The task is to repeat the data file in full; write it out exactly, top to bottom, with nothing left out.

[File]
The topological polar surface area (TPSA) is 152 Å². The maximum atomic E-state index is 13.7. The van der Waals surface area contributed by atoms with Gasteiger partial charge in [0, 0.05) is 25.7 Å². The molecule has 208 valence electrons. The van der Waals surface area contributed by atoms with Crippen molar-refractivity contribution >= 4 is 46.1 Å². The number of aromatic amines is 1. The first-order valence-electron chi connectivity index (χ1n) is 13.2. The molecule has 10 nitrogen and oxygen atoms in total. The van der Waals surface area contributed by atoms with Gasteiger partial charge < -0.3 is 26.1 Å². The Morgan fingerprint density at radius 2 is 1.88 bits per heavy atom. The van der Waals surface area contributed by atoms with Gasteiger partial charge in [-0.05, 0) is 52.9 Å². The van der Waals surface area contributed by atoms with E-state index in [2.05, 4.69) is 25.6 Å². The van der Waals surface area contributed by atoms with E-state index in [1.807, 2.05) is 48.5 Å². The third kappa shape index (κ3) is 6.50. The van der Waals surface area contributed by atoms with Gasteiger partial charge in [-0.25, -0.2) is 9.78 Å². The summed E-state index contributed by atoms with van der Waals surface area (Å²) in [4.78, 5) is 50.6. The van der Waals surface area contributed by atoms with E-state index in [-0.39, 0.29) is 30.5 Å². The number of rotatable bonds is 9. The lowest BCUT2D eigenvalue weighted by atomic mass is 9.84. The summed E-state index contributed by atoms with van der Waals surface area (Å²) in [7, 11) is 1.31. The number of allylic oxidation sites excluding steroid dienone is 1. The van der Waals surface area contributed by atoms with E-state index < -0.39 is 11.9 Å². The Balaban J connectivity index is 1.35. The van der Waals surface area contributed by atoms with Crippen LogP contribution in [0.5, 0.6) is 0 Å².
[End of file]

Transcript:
The topological polar surface area (TPSA) is 152 Å². The maximum atomic E-state index is 13.7. The van der Waals surface area contributed by atoms with Gasteiger partial charge in [0, 0.05) is 25.7 Å². The molecule has 208 valence electrons. The van der Waals surface area contributed by atoms with Crippen molar-refractivity contribution >= 4 is 46.1 Å². The number of aromatic amines is 1. The first-order valence-electron chi connectivity index (χ1n) is 13.2. The molecule has 10 nitrogen and oxygen atoms in total. The van der Waals surface area contributed by atoms with Gasteiger partial charge < -0.3 is 26.1 Å². The Morgan fingerprint density at radius 2 is 1.88 bits per heavy atom. The van der Waals surface area contributed by atoms with Gasteiger partial charge in [-0.05, 0) is 52.9 Å². The van der Waals surface area contributed by atoms with E-state index in [2.05, 4.69) is 25.6 Å². The van der Waals surface area contributed by atoms with E-state index in [1.807, 2.05) is 48.5 Å². The third kappa shape index (κ3) is 6.50. The van der Waals surface area contributed by atoms with Gasteiger partial charge in [-0.25, -0.2) is 9.78 Å². The summed E-state index contributed by atoms with van der Waals surface area (Å²) in [4.78, 5) is 50.6. The van der Waals surface area contributed by atoms with E-state index in [-0.39, 0.29) is 30.5 Å². The number of rotatable bonds is 9. The lowest BCUT2D eigenvalue weighted by atomic mass is 9.84. The summed E-state index contributed by atoms with van der Waals surface area (Å²) in [7, 11) is 1.31. The number of allylic oxidation sites excluding steroid dienone is 1. The van der Waals surface area contributed by atoms with E-state index < -0.39 is 11.9 Å². The Balaban J connectivity index is 1.35. The van der Waals surface area contributed by atoms with Crippen LogP contribution in [0.5, 0.6) is 0 Å².